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Drawing for interior design part 3


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Drawing for interior design part 3

  1. 1. Part # 3Drawing For Interior DesignBy. Melissa Betancourt & Rosario Robledo
  2. 2. In a scale drawing you have a good view of thelocation and can take measurements asaccurately as you could in the actual space.Moreover, this is a drawing most used in buildingwork.In order to do this, you need to train yourself tolook at space differently from the way younormally perceive it.Consider more “Visual” method ofrepresentation- different kinds of perspective.
  3. 3. This form of perspective is very easy toapply. Moreover it enables you eventually totake measurements, as with a floor plan.Several variations exist, according to theangle of sigth chosen: nearer to the layout ornearer to the elevation.The simplest way to tackle this notion is toarrange a layout on the bias, inclinated infront of you and ligtly pivoted. Note that youjust need to draw some vertical lines(parallel to the side of the paper) to find thewalls.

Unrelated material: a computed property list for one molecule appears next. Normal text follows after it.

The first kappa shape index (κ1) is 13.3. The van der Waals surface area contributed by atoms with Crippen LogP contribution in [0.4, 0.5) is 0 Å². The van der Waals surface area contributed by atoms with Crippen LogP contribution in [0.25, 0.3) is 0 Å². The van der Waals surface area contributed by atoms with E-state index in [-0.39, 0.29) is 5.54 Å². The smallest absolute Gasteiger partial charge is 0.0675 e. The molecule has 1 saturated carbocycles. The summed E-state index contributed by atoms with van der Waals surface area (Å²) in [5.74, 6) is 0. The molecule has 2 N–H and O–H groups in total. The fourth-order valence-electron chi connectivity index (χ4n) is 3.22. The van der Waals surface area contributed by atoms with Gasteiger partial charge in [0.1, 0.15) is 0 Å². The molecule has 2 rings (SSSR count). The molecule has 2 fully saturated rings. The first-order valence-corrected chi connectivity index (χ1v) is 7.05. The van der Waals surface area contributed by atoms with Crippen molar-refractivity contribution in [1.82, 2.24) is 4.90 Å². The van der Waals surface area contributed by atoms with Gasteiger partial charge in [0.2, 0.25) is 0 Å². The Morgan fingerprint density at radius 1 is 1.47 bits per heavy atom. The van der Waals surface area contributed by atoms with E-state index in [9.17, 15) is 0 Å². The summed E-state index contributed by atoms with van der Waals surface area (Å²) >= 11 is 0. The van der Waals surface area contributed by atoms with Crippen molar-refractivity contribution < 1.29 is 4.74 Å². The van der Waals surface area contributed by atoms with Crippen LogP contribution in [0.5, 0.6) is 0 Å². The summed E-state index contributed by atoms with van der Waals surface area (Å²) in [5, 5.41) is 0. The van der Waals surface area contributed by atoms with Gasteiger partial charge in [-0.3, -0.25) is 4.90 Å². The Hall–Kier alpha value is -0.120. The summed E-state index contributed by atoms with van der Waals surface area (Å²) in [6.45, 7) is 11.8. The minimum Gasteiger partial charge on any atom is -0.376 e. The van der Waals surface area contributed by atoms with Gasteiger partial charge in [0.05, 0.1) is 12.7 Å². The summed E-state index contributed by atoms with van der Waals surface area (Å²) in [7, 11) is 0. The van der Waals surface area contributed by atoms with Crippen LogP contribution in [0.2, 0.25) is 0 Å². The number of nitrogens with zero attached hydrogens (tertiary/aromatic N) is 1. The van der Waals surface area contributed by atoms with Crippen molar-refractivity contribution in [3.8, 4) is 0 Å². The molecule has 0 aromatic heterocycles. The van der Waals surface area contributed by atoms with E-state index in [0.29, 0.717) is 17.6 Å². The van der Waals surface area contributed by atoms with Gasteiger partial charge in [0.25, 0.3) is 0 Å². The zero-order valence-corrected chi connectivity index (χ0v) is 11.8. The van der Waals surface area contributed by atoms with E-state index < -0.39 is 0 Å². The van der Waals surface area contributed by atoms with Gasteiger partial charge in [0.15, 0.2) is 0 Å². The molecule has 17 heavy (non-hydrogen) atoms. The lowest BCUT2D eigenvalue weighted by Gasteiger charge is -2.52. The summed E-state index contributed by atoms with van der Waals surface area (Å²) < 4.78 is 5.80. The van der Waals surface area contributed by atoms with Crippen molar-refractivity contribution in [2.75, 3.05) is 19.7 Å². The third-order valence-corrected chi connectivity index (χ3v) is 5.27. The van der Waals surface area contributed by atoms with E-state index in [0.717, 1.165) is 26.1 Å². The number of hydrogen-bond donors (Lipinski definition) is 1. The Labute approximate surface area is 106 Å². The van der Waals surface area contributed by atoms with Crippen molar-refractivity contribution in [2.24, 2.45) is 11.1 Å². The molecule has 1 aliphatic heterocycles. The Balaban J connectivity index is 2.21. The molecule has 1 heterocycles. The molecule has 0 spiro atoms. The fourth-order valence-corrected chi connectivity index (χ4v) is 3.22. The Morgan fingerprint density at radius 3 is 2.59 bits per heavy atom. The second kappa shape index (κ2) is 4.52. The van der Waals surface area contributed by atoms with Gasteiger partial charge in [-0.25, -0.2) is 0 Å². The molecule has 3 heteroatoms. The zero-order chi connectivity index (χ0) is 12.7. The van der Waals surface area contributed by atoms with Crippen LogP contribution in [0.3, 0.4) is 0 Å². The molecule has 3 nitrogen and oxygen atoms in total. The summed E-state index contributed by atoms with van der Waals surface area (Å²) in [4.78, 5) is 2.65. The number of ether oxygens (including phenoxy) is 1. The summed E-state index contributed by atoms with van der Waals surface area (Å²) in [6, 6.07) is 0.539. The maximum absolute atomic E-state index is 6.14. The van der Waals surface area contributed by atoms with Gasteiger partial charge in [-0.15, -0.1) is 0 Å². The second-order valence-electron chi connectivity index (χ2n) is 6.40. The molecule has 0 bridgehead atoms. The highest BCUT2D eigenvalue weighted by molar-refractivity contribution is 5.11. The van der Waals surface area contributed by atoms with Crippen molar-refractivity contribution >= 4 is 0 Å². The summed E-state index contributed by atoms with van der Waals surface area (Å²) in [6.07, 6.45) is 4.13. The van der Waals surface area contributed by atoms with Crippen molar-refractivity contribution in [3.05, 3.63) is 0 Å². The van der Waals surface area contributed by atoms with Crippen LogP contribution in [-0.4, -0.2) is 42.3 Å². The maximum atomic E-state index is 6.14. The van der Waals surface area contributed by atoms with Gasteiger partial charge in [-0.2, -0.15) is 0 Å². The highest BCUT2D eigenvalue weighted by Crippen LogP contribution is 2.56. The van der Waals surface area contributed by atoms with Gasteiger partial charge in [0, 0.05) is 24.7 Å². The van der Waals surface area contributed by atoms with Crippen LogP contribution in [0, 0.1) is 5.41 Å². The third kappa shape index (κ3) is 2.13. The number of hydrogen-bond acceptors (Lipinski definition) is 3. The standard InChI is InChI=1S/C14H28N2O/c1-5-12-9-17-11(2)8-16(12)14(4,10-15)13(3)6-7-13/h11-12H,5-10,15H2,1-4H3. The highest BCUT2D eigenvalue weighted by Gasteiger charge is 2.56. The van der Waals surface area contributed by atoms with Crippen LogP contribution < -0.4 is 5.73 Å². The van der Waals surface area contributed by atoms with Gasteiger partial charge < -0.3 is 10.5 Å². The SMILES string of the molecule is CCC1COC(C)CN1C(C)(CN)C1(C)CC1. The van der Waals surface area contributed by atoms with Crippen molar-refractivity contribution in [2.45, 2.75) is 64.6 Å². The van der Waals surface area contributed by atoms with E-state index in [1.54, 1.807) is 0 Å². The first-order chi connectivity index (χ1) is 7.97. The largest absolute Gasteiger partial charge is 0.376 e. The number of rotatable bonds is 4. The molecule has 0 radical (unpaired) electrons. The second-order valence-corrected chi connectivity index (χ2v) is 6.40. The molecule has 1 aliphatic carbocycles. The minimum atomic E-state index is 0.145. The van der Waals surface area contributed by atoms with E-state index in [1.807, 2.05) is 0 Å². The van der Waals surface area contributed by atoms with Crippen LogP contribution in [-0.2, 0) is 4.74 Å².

4. 4. We can, wen the plan has been pivoted, lower the height ofthe angles (as the arrow indicate).The view favours the faces of the walls, to the detriment ofthe geometry of the plan.
  5. 5. The perspective view does not distort length, it produces aparadoxical optical illusion: thinking we are seeing in perspective,we find that the vertical lines that,s to say the walls, are higherthen in the reality because, if the perspective was true, theywould effectitively be dwarfed by the affect of distance.
  6. 6. To understand this technique of the projection view, start withsimple objects, such as cubes, before drawing spaces.Practice by drawing pieces of furniture. This progressivesketches will also remind you of the initial principles of drawing:lines of construction and proportions.
  7. 7. Taking advantage of the benefits of the projection view,keeping the dimensions, make some detailed studies of anobject or a small piece of furniture.More visual than the ground plan, these studies allow you toshow thickness, objects superimposed one upon another andspaces.Thanks to the flexibility of the drawing in pencil, we canintroduce see-through views, avoiding multiple views of thesame thing.
  8. 8. Finally, we can consider a space as an association of wall and objects. Using a grid, once you have mastered the principles ofprojection you have at the dispotion a highly useful instrument, equivalent to a small –scale model, but easier to modify.
  9. 9. Using theGrid
  10. 10. Drawing aKitchen